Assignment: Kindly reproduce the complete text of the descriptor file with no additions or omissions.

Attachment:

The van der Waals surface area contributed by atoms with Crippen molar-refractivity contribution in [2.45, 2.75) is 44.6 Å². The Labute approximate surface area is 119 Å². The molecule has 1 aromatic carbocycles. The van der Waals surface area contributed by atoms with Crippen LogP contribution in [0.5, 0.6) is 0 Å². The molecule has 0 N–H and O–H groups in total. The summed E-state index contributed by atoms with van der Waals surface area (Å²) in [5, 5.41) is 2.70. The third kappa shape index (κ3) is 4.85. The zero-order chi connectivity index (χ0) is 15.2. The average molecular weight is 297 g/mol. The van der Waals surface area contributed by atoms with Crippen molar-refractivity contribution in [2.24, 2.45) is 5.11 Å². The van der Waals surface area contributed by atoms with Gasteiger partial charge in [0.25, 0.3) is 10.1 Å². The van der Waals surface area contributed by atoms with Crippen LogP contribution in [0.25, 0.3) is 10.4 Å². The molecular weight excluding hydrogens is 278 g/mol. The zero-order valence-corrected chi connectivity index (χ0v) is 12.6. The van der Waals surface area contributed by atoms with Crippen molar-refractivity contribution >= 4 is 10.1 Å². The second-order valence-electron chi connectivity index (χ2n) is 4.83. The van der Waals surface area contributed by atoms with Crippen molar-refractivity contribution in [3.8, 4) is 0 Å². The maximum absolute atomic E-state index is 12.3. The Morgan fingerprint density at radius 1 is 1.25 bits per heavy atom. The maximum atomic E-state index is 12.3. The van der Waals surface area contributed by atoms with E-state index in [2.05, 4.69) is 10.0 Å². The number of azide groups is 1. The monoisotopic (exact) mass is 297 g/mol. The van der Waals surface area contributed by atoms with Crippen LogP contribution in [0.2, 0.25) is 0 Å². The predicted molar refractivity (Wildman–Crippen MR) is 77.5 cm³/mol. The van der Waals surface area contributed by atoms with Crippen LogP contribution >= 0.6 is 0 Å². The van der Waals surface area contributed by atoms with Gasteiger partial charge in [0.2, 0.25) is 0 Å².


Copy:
The van der Waals surface area contributed by atoms with Crippen molar-refractivity contribution in [2.45, 2.75) is 44.6 Å². The Labute approximate surface area is 119 Å². The molecule has 1 aromatic carbocycles. The van der Waals surface area contributed by atoms with Crippen LogP contribution in [0.5, 0.6) is 0 Å². The molecule has 0 N–H and O–H groups in total. The summed E-state index contributed by atoms with van der Waals surface area (Å²) in [5, 5.41) is 2.70. The third kappa shape index (κ3) is 4.85. The zero-order chi connectivity index (χ0) is 15.2. The average molecular weight is 297 g/mol. The van der Waals surface area contributed by atoms with Crippen molar-refractivity contribution in [2.24, 2.45) is 5.11 Å². The van der Waals surface area contributed by atoms with Gasteiger partial charge in [0.25, 0.3) is 10.1 Å². The van der Waals surface area contributed by atoms with Crippen LogP contribution in [0.25, 0.3) is 10.4 Å². The molecular weight excluding hydrogens is 278 g/mol. The zero-order valence-corrected chi connectivity index (χ0v) is 12.6. The van der Waals surface area contributed by atoms with Crippen molar-refractivity contribution >= 4 is 10.1 Å². The second-order valence-electron chi connectivity index (χ2n) is 4.83. The van der Waals surface area contributed by atoms with Crippen molar-refractivity contribution in [3.8, 4) is 0 Å². The maximum absolute atomic E-state index is 12.3. The Morgan fingerprint density at radius 1 is 1.25 bits per heavy atom. The maximum atomic E-state index is 12.3. The van der Waals surface area contributed by atoms with E-state index in [2.05, 4.69) is 10.0 Å². The number of azide groups is 1. The monoisotopic (exact) mass is 297 g/mol. The van der Waals surface area contributed by atoms with Crippen LogP contribution in [0.2, 0.25) is 0 Å². The predicted molar refractivity (Wildman–Crippen MR) is 77.5 cm³/mol. The van der Waals surface area contributed by atoms with Crippen LogP contribution >= 0.6 is 0 Å². The van der Waals surface area contributed by atoms with Gasteiger partial charge in [0.2, 0.25) is 0 Å².